April 22, 2004

Test Spin: Eluvium

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Someone told me that they thought the word ambient meant unremarkable. Ambient simply is, which makes sense since we simply exist. Since life is objectively pointless. There is no heaven, no hell. No dharmic circle. No God. No afterlife.

Most feelings are contrived. Society is a construct, which we’re forever trapped in since it was embedded in us during our childhood when we had no choice in what would essentially form us and dictate our future coping mechanisms. As a result, we feel more than just physical pain and pleasure, which are the only sensations that have integrity. For every action there is an equal and opposite reaction and vacillating between extremes is too tiring. The only way we could respect ourselves as free, rational human beings is if we went about in a constant state void of emotion. The expectations instilled in us during our youth have precluded this for most of us. The closest we can get is a constant state of moderate happiness with glimpses of sadness or a constant state of moderate sadness with glimpses of happiness. For those that can’t quite achieve the former, but remain in the latter, there’s the new Eluvium album.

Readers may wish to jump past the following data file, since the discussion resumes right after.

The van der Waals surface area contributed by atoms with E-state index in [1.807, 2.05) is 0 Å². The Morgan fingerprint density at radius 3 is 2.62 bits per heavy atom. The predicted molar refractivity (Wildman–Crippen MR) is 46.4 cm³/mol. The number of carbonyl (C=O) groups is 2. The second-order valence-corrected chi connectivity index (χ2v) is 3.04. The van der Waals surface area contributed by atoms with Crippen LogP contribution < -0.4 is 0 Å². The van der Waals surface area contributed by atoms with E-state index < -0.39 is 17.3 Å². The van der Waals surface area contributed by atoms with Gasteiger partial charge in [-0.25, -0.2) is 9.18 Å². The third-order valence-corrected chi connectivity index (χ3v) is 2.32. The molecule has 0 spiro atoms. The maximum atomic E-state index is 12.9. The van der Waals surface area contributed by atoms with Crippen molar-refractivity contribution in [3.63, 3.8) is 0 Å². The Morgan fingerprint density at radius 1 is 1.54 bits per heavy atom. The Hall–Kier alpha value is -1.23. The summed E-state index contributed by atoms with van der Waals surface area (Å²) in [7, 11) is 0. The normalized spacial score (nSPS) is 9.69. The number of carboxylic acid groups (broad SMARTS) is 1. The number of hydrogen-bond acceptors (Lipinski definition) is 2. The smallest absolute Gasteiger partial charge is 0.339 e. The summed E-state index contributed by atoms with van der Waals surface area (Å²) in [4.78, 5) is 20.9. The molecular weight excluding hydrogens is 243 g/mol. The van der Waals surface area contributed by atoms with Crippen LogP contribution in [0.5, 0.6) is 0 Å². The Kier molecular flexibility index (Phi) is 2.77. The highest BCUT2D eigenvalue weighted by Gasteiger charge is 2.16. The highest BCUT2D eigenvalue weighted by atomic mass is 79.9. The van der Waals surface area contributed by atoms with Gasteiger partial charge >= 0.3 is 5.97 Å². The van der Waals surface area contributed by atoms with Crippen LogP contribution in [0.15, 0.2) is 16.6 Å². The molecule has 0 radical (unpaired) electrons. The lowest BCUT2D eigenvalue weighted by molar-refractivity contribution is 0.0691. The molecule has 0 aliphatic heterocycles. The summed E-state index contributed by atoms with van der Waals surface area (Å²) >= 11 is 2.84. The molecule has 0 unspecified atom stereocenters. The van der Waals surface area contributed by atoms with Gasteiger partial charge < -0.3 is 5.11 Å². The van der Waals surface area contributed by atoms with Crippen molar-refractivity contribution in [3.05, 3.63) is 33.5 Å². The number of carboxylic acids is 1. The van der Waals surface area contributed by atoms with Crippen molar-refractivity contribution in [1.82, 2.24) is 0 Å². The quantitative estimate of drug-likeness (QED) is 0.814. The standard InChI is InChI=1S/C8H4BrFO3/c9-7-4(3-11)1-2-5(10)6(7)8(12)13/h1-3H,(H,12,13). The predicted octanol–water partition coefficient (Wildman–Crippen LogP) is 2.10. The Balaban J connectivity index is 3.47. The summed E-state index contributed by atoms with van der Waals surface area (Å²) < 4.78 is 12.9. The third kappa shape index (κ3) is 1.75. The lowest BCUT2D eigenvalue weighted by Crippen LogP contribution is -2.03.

An Accidental Memory in the Case of Death is unremarkable. It was recorded in one day, two hours, with a guy and his piano. It’s thoroughly inoffensive. It’s absolutely not captivating and astoundingly repetitive with a significant lack of any conspicuous build ups. You can hear him mess up a few times. In short, its one of the few albums I’ve ever heard that has some integrity yet comes from someone who’s seemingly disillusioned.

Archived article by Deepal Chadha
Red Letter Daze Staff Writer